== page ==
The Payoff to Writing Every Day: I Sold a Story Yesterday

Practice, practice, practice, practice, practice. That is what writing every day is all about. Blockbuster writers like Stephen King offer this as advice, and it is probably the best advice you can find out there. In my own experience, the more I practice, the better I get at what I am practicing.

On September 25, I began the first draft of a new science fiction/baseball alternate history. Writing every day, I finished the first draft (7,700 words) on October 23, 2013. It took as long as it did because I stopped writing partway through the first draft to write the final draft of another story.

On October 24, I started the second draft of my science fiction/baseball alternate history. Writing every day, I finished the second draft (6,800 words) on November 2, 2013. My second drafts are what my beta-readers see, and I sent this one out for comments, which I got back quickly.

On November 5, I started the third draft of my science/fiction baseball alternate history. I decided to try to write the 3rd draft in two days, and I managed to do it, in part, because I wasn’t feeling well yesterday and stayed home from work. I finished the third draft (6,200 words) yesterday. I then proofread the story, read it aloud to identify any awkward flow, and, using Scrivener, produced a submission copy. I emailed the submission copy to the editor of the magazine I had in mind.

Yesterday afternoon, I heard from the editor: he was buying the story!

Set aside for a moment the spectacularly quick response on the sale. That is an outlier that no writer should really expect, although to me it indicates that the story was strong enough that the editor wanted to be sure to buy it on the spot. That was pretty cool.

The more remarkable thing, to me, was the fact that a story I started in late September was sold in early November.  Prior to this, unsolicited submissions of mine took several months from creation to sale, and sometimes, took many years through many submissions. If ever there was evidence needed of how writing every day–practice, practice, practice–pays off, I think this is it. I have never come close to selling an unsolicited story  a little over a month after the first words were written. That I did in this case, I credit largely to 2 things:

  1. Writing every day.
  2. Having very, very good beta-readers, whose opinions I trust.

I know I am beating this to death, but I want to emphasize once again that I don’t spend much more than 20-40 minutes writing every day. I can’t. I have a full time day job, and two young children at home. It doesn’t take much to write every day, and if you can make it work for you and stick with it, good things will happen.

Once the contracts are signed, I’ll have more to say about the story that I’ve sold and to which magazine I’ve sold it, but for now, let me just say I am very, very excited to have sold this particular story. I just love it!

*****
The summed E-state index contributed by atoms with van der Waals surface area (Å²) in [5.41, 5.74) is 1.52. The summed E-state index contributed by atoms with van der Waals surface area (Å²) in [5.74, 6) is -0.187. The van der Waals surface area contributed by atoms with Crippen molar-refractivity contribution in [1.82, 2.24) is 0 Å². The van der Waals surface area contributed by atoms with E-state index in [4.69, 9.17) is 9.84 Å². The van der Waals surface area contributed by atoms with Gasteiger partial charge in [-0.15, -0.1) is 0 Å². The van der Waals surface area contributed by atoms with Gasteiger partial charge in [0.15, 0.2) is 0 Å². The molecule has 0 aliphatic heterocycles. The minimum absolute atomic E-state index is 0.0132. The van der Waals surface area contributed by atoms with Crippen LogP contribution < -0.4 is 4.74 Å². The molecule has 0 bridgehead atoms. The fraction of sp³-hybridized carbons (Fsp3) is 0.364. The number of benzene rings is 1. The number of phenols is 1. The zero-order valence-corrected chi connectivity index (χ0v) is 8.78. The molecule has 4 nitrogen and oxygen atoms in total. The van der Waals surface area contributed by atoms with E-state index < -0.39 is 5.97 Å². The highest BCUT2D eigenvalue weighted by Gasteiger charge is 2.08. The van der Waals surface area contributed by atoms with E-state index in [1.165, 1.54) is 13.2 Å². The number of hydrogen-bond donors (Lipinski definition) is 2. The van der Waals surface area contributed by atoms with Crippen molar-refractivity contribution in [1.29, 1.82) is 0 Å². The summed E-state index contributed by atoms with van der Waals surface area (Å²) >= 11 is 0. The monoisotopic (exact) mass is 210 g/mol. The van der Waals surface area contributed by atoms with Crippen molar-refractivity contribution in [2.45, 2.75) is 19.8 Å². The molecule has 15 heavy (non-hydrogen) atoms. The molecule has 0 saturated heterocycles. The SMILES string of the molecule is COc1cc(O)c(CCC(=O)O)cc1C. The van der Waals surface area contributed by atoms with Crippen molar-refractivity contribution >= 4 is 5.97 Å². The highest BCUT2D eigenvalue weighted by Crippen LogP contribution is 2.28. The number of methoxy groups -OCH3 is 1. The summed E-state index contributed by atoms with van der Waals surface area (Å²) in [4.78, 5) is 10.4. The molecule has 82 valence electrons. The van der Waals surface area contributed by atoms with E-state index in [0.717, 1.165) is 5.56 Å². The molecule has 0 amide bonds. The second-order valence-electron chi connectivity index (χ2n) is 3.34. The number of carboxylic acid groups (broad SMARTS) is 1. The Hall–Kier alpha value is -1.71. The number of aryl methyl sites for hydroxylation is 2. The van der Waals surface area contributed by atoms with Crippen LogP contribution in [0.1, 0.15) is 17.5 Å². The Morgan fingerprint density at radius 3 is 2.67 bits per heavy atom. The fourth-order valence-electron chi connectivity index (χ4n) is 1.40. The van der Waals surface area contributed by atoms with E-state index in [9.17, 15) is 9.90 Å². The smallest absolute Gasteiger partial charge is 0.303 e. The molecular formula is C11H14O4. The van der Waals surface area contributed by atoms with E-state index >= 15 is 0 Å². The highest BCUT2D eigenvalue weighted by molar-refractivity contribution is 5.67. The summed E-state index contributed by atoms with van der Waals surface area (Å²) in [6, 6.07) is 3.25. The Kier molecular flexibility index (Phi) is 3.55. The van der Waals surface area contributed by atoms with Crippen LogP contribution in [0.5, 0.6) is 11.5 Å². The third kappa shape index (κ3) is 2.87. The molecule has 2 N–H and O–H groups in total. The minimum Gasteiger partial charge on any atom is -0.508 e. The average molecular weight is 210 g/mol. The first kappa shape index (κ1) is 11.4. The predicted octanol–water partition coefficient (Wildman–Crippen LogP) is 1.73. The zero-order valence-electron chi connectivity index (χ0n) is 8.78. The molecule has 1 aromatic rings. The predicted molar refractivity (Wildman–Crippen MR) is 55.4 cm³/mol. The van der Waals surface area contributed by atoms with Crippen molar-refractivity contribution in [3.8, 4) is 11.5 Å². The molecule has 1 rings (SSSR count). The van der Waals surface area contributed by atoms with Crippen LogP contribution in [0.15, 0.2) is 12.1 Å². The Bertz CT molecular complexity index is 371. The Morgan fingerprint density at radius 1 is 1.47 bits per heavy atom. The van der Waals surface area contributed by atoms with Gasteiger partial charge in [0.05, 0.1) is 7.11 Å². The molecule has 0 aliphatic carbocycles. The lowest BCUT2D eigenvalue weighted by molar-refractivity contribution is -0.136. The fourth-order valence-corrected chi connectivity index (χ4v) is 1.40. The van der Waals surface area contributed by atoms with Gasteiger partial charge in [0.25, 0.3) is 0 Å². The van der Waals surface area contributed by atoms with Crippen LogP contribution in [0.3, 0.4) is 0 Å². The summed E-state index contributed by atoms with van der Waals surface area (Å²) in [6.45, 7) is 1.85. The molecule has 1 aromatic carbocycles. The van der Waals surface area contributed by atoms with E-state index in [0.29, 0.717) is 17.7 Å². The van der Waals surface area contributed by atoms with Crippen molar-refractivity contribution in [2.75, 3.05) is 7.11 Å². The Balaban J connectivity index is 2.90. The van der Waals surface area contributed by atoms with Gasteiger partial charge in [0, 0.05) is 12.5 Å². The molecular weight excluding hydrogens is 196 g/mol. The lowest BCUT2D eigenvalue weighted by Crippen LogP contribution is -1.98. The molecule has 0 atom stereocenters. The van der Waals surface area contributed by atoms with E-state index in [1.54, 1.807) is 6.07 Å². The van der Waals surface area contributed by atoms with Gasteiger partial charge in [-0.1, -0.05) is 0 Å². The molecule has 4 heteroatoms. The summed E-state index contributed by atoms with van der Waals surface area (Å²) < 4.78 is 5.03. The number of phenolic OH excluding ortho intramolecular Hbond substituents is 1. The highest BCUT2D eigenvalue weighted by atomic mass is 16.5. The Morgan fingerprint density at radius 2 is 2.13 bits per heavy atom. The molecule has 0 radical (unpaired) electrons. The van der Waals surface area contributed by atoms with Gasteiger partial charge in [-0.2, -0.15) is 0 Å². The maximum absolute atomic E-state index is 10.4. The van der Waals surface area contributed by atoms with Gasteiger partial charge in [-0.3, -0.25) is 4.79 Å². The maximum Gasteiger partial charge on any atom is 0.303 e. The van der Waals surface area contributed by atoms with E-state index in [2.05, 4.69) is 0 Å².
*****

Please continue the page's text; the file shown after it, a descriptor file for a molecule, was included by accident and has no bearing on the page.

1. Thats fantastic news! I’m sure you will let us know when you can, but I’m looking forward to hearing which market this is being published in.

    Do you have a standardized submission process? You seem to have a streamlined process on everything, so I have to wonder about that end of things. I am a huge fan of your processes (not to mention, your fiction is pretty solid too) and have tried to implement them as much as possible myself; they have definitely improved my output over the last few months and I’m finally getting near the regular output I’ve been aiming for (though my blog could defitiely use more attention still). I had to take the last month off from writing due to a move, but I’m back to finishing up a story that I’m looking to start shopping around as soon as I can. I want to aim high on where to sell it (I think, with a bit more fine tuning, it will turn out as a pretty decent little sci-fi thriller), but it will be my first shopped story and I’m drowning a bit.

    Do you use duotrope? Or do you have some other way that you pare down options/keep track of submissions?

    1. Kevin, thanks! These days my submission process is pretty simple. I have sold stories or articles to many of the major sf/f short fiction markets and so I generally know where I will send something. Then, too, I have sometimes discussed the piece in advance with the editor so they are expecting to see it. For most markets, I use their online submissions forms. For a few, I can submit directly to the editor.

      I think I take more time than I used to before submitting, to make sure I’ve got clean copy and that I’m not rushing a story out the door. Every story that I’ve submitted in the last year has gone through beta readers and subsequent revisions before I submit it. This helps enormously in terms of improving quality.

      I don’t use Duotrope, not because I don’t like it, but simply because I have my own system based a Google Spreadsheet. I made my Story Submission Tracker Google Spreadheet freely available to anyone else who wants to use it a while back. Feel free to grab a copy.


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